The F.C.C. will vote on Sept. 23 to make wireless Internet service available over airwaves, unlocking the potential of “Wi-Fi on steroids.”
If approved, the move will allow the white space portion of television broadcast spectrum to be used for wireless networks, which will do away with the need to find a wireless hot spot and will open the door to super powerful Wi-Fi networks.
The move will likely pave the way for a new suite of enhanced Wi-Fi devices capable of passing through walls and transmitting data over much greater distances than current technology. The stronger signals will bring wireless to rural areas, minimize dead zones, and help connect vast corporate campuses, hospitals and the like.
Furthermore, the FCC is doing away with the traditional practice of auctioning off the spectrum for revenues. The whitespace spectrum will be available without a license and for anyone to grab. The unused bands of television spectrum have been languishing all this time, but now, given the approval by the F.C.C. this month, start-up companies that have traditionally been unable to afford spectrum will be able to compete.
The idea is not without issue: broadcasters fear the new use of signals will interfere with their transmissions, and industries using microphones, such as theaters, stadiums and churches have objected to similar decisions in the past for fear of microphone interference.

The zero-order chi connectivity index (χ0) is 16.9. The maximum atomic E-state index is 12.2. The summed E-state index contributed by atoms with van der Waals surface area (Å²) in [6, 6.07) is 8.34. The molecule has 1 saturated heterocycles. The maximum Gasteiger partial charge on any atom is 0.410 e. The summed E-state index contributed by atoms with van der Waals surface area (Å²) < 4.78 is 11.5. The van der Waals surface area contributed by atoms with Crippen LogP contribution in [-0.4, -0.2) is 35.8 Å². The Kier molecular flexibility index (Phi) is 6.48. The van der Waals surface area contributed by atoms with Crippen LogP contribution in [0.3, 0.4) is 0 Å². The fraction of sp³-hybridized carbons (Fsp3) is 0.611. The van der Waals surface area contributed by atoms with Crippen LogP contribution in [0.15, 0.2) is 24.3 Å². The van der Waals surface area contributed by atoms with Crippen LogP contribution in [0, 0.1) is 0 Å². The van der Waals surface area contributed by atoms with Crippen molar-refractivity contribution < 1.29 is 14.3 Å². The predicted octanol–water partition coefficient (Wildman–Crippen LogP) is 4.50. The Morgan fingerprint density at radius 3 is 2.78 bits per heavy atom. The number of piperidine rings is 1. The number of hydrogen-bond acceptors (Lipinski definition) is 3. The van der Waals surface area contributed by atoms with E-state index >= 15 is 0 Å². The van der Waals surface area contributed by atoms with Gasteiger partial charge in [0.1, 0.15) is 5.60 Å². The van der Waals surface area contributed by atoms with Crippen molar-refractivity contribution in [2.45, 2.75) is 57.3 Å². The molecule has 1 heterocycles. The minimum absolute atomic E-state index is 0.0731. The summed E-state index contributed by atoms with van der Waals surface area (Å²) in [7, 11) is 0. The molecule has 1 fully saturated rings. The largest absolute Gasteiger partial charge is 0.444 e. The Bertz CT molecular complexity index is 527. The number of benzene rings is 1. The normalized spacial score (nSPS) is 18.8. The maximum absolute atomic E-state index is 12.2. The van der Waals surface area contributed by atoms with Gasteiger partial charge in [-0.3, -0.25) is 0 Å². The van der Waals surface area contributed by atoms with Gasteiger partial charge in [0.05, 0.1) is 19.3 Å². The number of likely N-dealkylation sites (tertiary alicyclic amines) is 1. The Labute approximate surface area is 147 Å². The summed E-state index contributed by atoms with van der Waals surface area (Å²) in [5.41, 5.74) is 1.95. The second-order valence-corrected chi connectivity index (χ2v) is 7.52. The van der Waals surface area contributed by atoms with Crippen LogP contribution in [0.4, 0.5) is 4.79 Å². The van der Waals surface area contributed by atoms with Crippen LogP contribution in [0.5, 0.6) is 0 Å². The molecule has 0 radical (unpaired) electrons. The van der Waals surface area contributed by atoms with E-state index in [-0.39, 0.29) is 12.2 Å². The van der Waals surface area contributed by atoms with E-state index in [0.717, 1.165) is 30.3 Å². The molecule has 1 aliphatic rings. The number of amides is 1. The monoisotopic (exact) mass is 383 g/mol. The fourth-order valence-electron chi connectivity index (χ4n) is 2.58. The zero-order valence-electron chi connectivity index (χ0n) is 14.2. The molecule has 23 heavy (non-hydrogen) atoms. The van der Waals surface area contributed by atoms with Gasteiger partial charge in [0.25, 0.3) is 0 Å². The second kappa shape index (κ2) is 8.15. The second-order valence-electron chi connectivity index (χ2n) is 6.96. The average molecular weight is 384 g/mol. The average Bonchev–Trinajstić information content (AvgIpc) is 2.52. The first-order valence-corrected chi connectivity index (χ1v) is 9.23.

The F.C.C. tried to skirt these problems in the past by requiring new devices to include a feature that electronically searches for airwaves that are unoccupied. This failed to reconcile the problem, however, because the feature and the increased engineering intensity would have made devices more expensive.
As of the time of this writing, there is uncertainty regarding exactly how the F.C.C. plans to cope with the problem of interference, but analysts speculate that wireless microphones and broadcasts will be given certain transmission priorities.
According to CNET, the F.C.C. has mapped TV channels and major wireless microphone usage areas such as Broadway, and will require the devices using the white space to be configured around the frequencies of the mapped areas. Still, this posits the same problem as the previous ruling: developers may be unwilling to foot the hefty bill.
Nonetheless, Wi-Fi on steroids appears to be just around the corner as the F.C.C. seems poised on an affirmative vote. Early next year, certain Wi-Fi hotspots will be able to range for miles rather than half a football field.